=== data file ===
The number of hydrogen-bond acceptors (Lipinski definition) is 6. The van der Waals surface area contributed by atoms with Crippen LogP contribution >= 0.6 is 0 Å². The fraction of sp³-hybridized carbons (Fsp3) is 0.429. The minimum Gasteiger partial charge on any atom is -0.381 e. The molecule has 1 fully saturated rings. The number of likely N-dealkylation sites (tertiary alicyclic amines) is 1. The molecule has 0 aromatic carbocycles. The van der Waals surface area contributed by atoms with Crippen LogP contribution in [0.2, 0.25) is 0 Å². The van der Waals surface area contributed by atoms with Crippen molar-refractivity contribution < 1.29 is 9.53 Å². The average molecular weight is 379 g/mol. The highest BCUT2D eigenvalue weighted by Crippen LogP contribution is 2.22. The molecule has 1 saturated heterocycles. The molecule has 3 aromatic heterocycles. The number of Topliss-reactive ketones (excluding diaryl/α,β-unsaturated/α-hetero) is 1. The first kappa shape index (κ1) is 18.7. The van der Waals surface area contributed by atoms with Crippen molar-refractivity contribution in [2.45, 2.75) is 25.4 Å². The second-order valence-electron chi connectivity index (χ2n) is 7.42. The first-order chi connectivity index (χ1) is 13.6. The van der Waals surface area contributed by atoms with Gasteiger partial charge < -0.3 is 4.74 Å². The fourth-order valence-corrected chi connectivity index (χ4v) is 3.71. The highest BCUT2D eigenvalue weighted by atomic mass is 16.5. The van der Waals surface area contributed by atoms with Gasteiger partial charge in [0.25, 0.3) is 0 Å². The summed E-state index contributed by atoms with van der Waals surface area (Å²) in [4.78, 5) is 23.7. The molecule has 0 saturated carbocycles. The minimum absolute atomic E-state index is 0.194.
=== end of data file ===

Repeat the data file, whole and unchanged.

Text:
The number of hydrogen-bond acceptors (Lipinski definition) is 6. The van der Waals surface area contributed by atoms with Crippen LogP contribution >= 0.6 is 0 Å². The fraction of sp³-hybridized carbons (Fsp3) is 0.429. The minimum Gasteiger partial charge on any atom is -0.381 e. The molecule has 1 fully saturated rings. The number of likely N-dealkylation sites (tertiary alicyclic amines) is 1. The molecule has 0 aromatic carbocycles. The van der Waals surface area contributed by atoms with Crippen LogP contribution in [0.2, 0.25) is 0 Å². The van der Waals surface area contributed by atoms with Crippen molar-refractivity contribution < 1.29 is 9.53 Å². The average molecular weight is 379 g/mol. The highest BCUT2D eigenvalue weighted by Crippen LogP contribution is 2.22. The molecule has 1 saturated heterocycles. The molecule has 3 aromatic heterocycles. The number of Topliss-reactive ketones (excluding diaryl/α,β-unsaturated/α-hetero) is 1. The first kappa shape index (κ1) is 18.7. The van der Waals surface area contributed by atoms with Crippen molar-refractivity contribution in [2.45, 2.75) is 25.4 Å². The second-order valence-electron chi connectivity index (χ2n) is 7.42. The first-order chi connectivity index (χ1) is 13.6. The van der Waals surface area contributed by atoms with Gasteiger partial charge < -0.3 is 4.74 Å². The fourth-order valence-corrected chi connectivity index (χ4v) is 3.71. The highest BCUT2D eigenvalue weighted by atomic mass is 16.5. The van der Waals surface area contributed by atoms with Gasteiger partial charge in [0.25, 0.3) is 0 Å². The summed E-state index contributed by atoms with van der Waals surface area (Å²) in [4.78, 5) is 23.7. The molecule has 0 saturated carbocycles. The minimum absolute atomic E-state index is 0.194.